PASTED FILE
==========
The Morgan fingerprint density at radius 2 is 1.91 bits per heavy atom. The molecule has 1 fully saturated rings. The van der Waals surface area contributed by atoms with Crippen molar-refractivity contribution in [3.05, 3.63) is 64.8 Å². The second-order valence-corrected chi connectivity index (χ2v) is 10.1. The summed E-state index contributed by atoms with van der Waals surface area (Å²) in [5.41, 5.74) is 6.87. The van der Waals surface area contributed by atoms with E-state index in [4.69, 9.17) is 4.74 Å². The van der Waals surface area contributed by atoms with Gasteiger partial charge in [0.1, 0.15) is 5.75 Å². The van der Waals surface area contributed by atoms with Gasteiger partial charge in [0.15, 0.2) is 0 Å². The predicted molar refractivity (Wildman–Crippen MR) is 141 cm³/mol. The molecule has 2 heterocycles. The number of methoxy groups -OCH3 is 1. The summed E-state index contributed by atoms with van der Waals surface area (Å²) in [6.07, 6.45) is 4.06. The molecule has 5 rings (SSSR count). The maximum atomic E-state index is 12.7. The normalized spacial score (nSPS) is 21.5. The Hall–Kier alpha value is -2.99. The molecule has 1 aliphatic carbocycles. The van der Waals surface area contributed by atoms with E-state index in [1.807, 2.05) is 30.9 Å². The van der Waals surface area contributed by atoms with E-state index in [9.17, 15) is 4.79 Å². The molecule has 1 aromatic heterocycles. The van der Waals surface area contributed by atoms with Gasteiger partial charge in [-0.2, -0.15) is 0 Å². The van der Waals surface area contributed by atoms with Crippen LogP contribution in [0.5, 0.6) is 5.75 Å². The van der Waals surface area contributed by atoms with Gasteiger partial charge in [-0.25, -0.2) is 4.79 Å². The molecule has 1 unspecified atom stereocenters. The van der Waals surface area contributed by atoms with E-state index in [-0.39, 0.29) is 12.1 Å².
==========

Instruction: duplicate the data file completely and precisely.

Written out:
The Morgan fingerprint density at radius 2 is 1.91 bits per heavy atom. The molecule has 1 fully saturated rings. The van der Waals surface area contributed by atoms with Crippen molar-refractivity contribution in [3.05, 3.63) is 64.8 Å². The second-order valence-corrected chi connectivity index (χ2v) is 10.1. The summed E-state index contributed by atoms with van der Waals surface area (Å²) in [5.41, 5.74) is 6.87. The van der Waals surface area contributed by atoms with E-state index in [4.69, 9.17) is 4.74 Å². The van der Waals surface area contributed by atoms with Gasteiger partial charge in [0.1, 0.15) is 5.75 Å². The van der Waals surface area contributed by atoms with Gasteiger partial charge in [0.15, 0.2) is 0 Å². The predicted molar refractivity (Wildman–Crippen MR) is 141 cm³/mol. The molecule has 2 heterocycles. The number of methoxy groups -OCH3 is 1. The summed E-state index contributed by atoms with van der Waals surface area (Å²) in [6.07, 6.45) is 4.06. The molecule has 5 rings (SSSR count). The maximum atomic E-state index is 12.7. The normalized spacial score (nSPS) is 21.5. The Hall–Kier alpha value is -2.99. The molecule has 1 aliphatic carbocycles. The van der Waals surface area contributed by atoms with E-state index in [1.807, 2.05) is 30.9 Å². The van der Waals surface area contributed by atoms with E-state index in [9.17, 15) is 4.79 Å². The molecule has 1 aromatic heterocycles. The van der Waals surface area contributed by atoms with Gasteiger partial charge in [-0.2, -0.15) is 0 Å². The van der Waals surface area contributed by atoms with Crippen LogP contribution in [0.5, 0.6) is 5.75 Å². The van der Waals surface area contributed by atoms with Gasteiger partial charge in [-0.25, -0.2) is 4.79 Å². The molecule has 1 unspecified atom stereocenters. The van der Waals surface area contributed by atoms with E-state index in [-0.39, 0.29) is 12.1 Å².